One of my bills aimed at tackling the bullying issue in our schools passed with unanimous bipartisan support.
I introduced LD 1306 to review and overhaul Maine’s bullying laws because of the outcry from parents and students alike around this issue. As someone who was bullied all throughout school, I know the long-lasting pain that bullying can cause. I want to do everything I can to ensure young people feel safe in school, feel accepted, and feel like they can be true to themselves without fear of retribution from their peers. No parent should have to feel compelled to take a child out of a school because of bullying. If there are proper protocols in place for prevention and intervention, bullying will be dealt with swiftly and appropriately.
Homeownership is the entry point to the middle class and secures long term wealth. For many people, it provides a path towards retirement. One barrier to homeownership is a high property tax bill. Property taxes are the most regressive form of taxation.
Mainers need property tax relief, especially for seniors on fixed income and families working hard to get by.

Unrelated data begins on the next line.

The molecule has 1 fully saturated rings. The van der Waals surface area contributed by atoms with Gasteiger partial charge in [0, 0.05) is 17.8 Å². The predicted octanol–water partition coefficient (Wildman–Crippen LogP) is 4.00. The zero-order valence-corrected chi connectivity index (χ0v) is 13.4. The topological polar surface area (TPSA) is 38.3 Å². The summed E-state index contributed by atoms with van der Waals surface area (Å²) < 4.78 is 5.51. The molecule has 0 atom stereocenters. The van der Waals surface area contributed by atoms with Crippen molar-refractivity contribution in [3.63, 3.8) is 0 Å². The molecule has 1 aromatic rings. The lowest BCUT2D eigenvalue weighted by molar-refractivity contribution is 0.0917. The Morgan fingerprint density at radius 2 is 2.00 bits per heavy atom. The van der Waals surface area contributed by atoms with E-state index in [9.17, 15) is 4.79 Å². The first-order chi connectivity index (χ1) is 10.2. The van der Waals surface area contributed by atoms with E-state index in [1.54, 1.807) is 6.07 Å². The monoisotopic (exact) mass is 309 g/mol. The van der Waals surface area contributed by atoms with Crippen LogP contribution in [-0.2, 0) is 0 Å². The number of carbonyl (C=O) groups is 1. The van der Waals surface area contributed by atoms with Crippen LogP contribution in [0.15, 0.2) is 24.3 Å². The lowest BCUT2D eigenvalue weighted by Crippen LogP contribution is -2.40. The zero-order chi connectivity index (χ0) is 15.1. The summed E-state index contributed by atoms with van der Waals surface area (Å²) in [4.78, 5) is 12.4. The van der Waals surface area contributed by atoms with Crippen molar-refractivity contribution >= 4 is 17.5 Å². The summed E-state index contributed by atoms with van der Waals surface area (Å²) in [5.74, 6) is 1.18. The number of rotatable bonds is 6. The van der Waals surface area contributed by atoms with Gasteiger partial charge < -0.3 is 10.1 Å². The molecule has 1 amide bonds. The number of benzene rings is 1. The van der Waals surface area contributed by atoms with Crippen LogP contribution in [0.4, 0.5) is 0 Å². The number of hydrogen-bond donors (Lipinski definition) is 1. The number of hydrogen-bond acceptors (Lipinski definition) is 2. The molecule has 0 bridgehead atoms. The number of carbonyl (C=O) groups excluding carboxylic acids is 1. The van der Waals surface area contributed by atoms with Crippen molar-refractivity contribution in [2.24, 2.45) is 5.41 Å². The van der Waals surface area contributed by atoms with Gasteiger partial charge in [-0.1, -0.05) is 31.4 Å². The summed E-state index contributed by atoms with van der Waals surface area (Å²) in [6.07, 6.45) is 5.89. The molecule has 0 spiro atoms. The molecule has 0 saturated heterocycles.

When I was the Ranking Democrat on the Taxation Committee, I led the charge to increase the Homestead Exemption Program in 2017 and the Property Tax Fairness Credit in 2018.
This year, this past legislative session, we built on that success.
This was the most impactful legislative session in recent memory for advancing policies to protect our environment, promote a green energy industry, and fight climate change.
As a member of the Environment & Natural Resources Committee, I believe combating climate change is vital to preserving Maine’s natural resources-based economy and our overall way of life.
That’s why we passed laws to invest in local clean energy projects, reduce our dependence on fossil fuels, stabilize energy costs and support good paying green energy jobs.
This past July, I spent almost an entire month in Cambridge, Massachusetts. Why? To take on a once in a lifetime opportunity to attend Harvard University’s Kennedy School of Government.
The Victory Institute and the David Bohnett Foundation named me a leadership fellow and awarded me a full ride scholarship to graduate from the Senior Executives in State nd Local Government program at Harvard.